print("Hello, Android")

To compile it, we need to make sure the correct linker is used. Symlink the gold linker in the Android NDK into your PATH:

$ sudo ln -s \
    /path/to/android-ndk-r13/toolchains/arm-linux-androideabi-4.9/prebuilt/linux-x86_64/arm-linux-androideabi/bin/ \

Then use the built Swift compiler from the previous step to compile a Swift source file, targeting Android:

$ build/Ninja-ReleaseAssert/swift-linux-x86_64/bin/swiftc \                      # The Swift compiler built in the previous step.
    -target armv7-none-linux-androideabi \                                       # Targeting android-armv7.
    -sdk /path/to/android-ndk-r13/platforms/android-21/arch-arm \                # Use the same NDK path and API version as you used to build the stdlib in the previous step.
    -L /path/to/android-ndk-r13/sources/cxx-stl/llvm-libc++/libs/armeabi-v7a \   # Link the Android NDK's libc++ and libgcc.
    -L /path/to/android-ndk-r13/toolchains/arm-linux-androideabi-4.9/prebuilt/linux-x86_64/lib/gcc/arm-linux-androideabi/4.9 \

This should produce a hello executable in the directory you executed the command. If you attempt to run this executable using your Linux environment, you'll see the following error:

cannot execute binary file: Exec format error

This is exactly the error we want: the executable is built to run on an Android device--it does not run on Linux. Next, let's deploy it to an Android device in order to execute it.

4. Deploying the build products to the device

You can use the adb push command to copy build products from your Linux environment to your Android device. If you haven't already installed adb, you may do so via apt-get:

$ sudo apt-get install android-tools-adb

Once you have adb installed, verify your device is connected and is listed when you run the adb devices command, then run the following commands to copy the Swift Android stdlib:

$ adb push build/Ninja-ReleaseAssert/swift-linux-x86_64/lib/swift/android/ /data/local/tmp
$ adb push build/Ninja-ReleaseAssert/swift-linux-x86_64/lib/swift/android/ /data/local/tmp
$ adb push build/Ninja-ReleaseAssert/swift-linux-x86_64/lib/swift/android/ /data/local/tmp
$ adb push build/Ninja-ReleaseAssert/swift-linux-x86_64/lib/swift/android/ /data/local/tmp
$ adb push build/Ninja-ReleaseAssert/swift-linux-x86_64/lib/swift/android/ /data/local/tmp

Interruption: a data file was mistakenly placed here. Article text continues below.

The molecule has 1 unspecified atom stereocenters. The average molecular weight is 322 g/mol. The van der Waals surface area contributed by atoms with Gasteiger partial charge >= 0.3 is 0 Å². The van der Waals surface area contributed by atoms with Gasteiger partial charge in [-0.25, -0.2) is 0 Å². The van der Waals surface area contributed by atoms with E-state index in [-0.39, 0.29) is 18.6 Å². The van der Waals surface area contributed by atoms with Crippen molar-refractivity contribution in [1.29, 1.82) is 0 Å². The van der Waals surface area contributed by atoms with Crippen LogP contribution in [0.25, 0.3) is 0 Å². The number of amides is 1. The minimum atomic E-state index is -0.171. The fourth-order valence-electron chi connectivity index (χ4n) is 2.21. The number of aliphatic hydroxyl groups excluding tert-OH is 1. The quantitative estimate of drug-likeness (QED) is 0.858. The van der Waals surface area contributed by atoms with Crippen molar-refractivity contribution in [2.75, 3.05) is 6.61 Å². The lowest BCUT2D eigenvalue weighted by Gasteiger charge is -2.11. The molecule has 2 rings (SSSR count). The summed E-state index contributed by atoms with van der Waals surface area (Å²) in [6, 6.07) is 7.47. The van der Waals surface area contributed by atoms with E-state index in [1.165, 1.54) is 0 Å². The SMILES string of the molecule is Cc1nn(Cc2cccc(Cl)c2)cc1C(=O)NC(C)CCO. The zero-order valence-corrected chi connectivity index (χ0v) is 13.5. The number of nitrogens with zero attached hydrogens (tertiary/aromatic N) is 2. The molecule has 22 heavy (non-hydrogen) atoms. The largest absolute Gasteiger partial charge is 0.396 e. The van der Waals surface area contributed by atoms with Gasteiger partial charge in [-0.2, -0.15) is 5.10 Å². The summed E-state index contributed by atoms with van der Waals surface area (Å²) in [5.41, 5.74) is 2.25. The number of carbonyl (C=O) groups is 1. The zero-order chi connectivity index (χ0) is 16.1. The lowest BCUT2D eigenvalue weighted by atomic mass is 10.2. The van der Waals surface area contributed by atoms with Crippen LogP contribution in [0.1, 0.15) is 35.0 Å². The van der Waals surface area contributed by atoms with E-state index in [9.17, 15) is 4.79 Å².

In addition, you'll also need to copy the Android NDK's libc++:

$ adb push /path/to/android-ndk-r13/sources/cxx-stl/llvm-libc++/libs/armeabi-v7a/ /data/local/tmp

Finally, you'll need to copy the hello executable you built in the previous step:

$ adb push hello /data/local/tmp

4. Running "Hello, world" on your Android device

You can use the adb shell command to execute the hello executable on the Android device:

$ adb shell LD_LIBRARY_PATH=/data/local/tmp /data/local/tmp/hello

You should see the following output:

Hello, Android

Congratulations! You've just run your first Swift program on Android.

Part Two: Running the Swift test suite hosted on an Android device

When running the test suite, build products are automatically pushed to your device. As in part one, you'll need to connect your Android device via USB:

  1. Connect your Android device to your computer via USB. Ensure that remote debugging is enabled for that device by following the official instructions:
  2. Confirm the device is connected by running adb devices. You should see your device listed.
  3. Run the tests using the build script:
$ utils/build-script \
  -R \                                           # Build in ReleaseAssert mode.
  -T \                                           # Run all tests.
  --android \                                    # Build for Android.
  --android-ndk ~/android-ndk-r13 \              # Path to an Android NDK.
  --android-ndk-version 21 \
  --android-icu-uc ~/libicu-android/armeabi-v7a/ \
  --android-icu-uc-include ~/libicu-android/armeabi-v7a/icu/source/common \
  --android-icu-i18n ~/libicu-android/armeabi-v7a/ \
  --android-icu-i18n-include ~/libicu-android/armeabi-v7a/icu/source/i18n/